The novel emerged as the dominant literary genre in the eighteenth century. One of the first majorly successful novels was Pamela (1740). Most novels during the eighteenth century are classified into two categories: the sentimental-domestic novel and the didactic novel. However, by the late-eighteenth century another genre emerged: the gothic novel. Central to the development of this genre were works such as The Castle of Otranto (1767) by Horace Walpole, The Mysteries of Udolpho (1794) by Ann Radcliffe, and The Monk (1796) by Matthew Lewis. Gothic novels feature common settings and themes such as haunted castles, supernatural occurrences, secret panels and doorways, time-yellowed manuscripts and poorly-lighted midnight scenes. Some of these features were adopted by novelists of the Newgate genre in their works.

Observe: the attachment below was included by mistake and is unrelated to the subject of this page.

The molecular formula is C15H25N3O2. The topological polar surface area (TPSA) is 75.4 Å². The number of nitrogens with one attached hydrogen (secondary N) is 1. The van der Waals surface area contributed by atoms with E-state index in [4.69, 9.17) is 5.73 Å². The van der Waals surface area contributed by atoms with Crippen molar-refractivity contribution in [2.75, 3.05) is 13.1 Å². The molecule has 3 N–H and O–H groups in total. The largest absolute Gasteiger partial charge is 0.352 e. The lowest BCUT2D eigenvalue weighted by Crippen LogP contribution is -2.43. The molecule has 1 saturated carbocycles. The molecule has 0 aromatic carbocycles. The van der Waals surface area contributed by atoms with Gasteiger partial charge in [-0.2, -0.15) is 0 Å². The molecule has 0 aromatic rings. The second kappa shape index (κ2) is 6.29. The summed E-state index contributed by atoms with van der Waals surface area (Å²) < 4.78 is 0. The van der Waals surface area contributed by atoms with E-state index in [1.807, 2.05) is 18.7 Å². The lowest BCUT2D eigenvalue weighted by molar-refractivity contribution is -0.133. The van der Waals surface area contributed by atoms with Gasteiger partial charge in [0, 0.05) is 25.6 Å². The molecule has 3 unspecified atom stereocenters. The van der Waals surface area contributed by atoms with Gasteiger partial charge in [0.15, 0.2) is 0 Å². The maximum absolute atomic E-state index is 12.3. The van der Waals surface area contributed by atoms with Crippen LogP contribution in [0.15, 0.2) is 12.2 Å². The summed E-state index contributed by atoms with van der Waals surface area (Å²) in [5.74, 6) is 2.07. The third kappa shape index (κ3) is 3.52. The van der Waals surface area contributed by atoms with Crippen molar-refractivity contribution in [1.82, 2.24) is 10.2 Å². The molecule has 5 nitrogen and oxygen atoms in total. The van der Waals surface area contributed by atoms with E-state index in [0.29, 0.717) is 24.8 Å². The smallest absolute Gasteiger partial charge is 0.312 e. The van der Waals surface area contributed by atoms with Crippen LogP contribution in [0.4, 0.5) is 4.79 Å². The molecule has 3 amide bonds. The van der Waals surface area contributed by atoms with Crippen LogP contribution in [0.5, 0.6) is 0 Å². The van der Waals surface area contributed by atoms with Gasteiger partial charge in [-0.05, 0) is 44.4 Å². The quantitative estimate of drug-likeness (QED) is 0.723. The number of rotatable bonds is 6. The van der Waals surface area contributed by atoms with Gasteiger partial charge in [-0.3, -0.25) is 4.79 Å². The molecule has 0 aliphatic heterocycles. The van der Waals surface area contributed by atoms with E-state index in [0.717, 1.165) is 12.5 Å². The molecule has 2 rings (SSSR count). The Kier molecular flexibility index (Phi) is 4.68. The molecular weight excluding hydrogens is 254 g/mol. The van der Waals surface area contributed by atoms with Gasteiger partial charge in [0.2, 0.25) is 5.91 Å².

Newgate novels can also be seen as a continuation of the eighteenth-century literary genre of criminal biography. In the eighteenth century there was a proliferation of literature in which the main ‘stars’ were criminals. The genre actually started way back in the late 17th century with books such as Jackson’s Recantation, or, The Life & Death of the Notorious High-way-man (1674), and printed broadsides detailing the ‘Last Dying Speeches’ of criminals condemned to the gallows. Criminals of all ranks were popular in these works, but highwaymen especially so; numerous cheap pamphlets poured out of Grub Street, whilst major novelists such as Daniel Defoe and Henry Fielding wrote novels about fictitious and famous contemporary criminals, such as Jonathan Wild. When writers such as Edward Bulwer Lytton and William Harrison Ainsworth came on the scene in the 1800s, crime stories were a well-established genre. Yet when I approached the study of these novels, I was at first confused as to which class of British society these audiences were aimed at. Through an analysis of Rookwood (1834) by William Harrison Ainsworth I want to illustrate that the audience for these tales was the middle classes, and not, as the nineteenth-century social crusader, Henry Mayhew, said, the working classes.